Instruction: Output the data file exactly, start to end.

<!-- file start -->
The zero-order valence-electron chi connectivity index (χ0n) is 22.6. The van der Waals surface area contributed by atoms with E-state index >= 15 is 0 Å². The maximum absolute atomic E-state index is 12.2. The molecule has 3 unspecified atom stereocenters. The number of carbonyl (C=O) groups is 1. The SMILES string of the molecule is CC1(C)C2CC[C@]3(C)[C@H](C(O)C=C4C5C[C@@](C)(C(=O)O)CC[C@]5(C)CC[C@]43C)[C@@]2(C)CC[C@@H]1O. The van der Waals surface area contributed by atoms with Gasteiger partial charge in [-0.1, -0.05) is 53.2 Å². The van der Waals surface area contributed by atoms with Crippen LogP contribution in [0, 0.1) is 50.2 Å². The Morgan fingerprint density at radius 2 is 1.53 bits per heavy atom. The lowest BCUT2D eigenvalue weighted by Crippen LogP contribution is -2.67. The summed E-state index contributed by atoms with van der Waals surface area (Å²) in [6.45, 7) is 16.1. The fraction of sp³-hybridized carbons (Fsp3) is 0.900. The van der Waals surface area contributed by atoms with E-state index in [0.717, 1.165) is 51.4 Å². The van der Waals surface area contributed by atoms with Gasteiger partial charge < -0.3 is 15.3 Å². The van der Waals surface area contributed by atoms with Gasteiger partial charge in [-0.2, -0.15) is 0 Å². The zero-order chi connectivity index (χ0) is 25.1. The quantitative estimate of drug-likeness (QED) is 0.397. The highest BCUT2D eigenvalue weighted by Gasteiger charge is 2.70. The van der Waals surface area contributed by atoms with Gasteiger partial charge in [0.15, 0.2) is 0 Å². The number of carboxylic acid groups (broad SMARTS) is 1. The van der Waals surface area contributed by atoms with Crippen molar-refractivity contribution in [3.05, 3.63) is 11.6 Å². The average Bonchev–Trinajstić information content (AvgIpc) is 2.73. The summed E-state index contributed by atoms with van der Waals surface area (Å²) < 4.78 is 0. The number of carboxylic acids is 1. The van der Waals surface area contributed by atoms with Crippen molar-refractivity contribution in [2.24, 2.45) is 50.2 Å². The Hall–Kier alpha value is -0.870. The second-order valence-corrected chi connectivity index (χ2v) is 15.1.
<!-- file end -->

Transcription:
The zero-order valence-electron chi connectivity index (χ0n) is 22.6. The van der Waals surface area contributed by atoms with E-state index >= 15 is 0 Å². The maximum absolute atomic E-state index is 12.2. The molecule has 3 unspecified atom stereocenters. The number of carbonyl (C=O) groups is 1. The SMILES string of the molecule is CC1(C)C2CC[C@]3(C)[C@H](C(O)C=C4C5C[C@@](C)(C(=O)O)CC[C@]5(C)CC[C@]43C)[C@@]2(C)CC[C@@H]1O. The van der Waals surface area contributed by atoms with Gasteiger partial charge in [-0.1, -0.05) is 53.2 Å². The van der Waals surface area contributed by atoms with Crippen LogP contribution in [0, 0.1) is 50.2 Å². The Morgan fingerprint density at radius 2 is 1.53 bits per heavy atom. The lowest BCUT2D eigenvalue weighted by Crippen LogP contribution is -2.67. The summed E-state index contributed by atoms with van der Waals surface area (Å²) in [6.45, 7) is 16.1. The fraction of sp³-hybridized carbons (Fsp3) is 0.900. The van der Waals surface area contributed by atoms with E-state index in [0.717, 1.165) is 51.4 Å². The van der Waals surface area contributed by atoms with Gasteiger partial charge < -0.3 is 15.3 Å². The van der Waals surface area contributed by atoms with Gasteiger partial charge in [-0.2, -0.15) is 0 Å². The zero-order chi connectivity index (χ0) is 25.1. The quantitative estimate of drug-likeness (QED) is 0.397. The highest BCUT2D eigenvalue weighted by Gasteiger charge is 2.70. The van der Waals surface area contributed by atoms with Gasteiger partial charge in [0.15, 0.2) is 0 Å². The number of carboxylic acid groups (broad SMARTS) is 1. The van der Waals surface area contributed by atoms with Crippen molar-refractivity contribution in [3.05, 3.63) is 11.6 Å². The average Bonchev–Trinajstić information content (AvgIpc) is 2.73. The summed E-state index contributed by atoms with van der Waals surface area (Å²) < 4.78 is 0. The number of carboxylic acids is 1. The van der Waals surface area contributed by atoms with Crippen molar-refractivity contribution in [2.24, 2.45) is 50.2 Å². The Hall–Kier alpha value is -0.870. The second-order valence-corrected chi connectivity index (χ2v) is 15.1.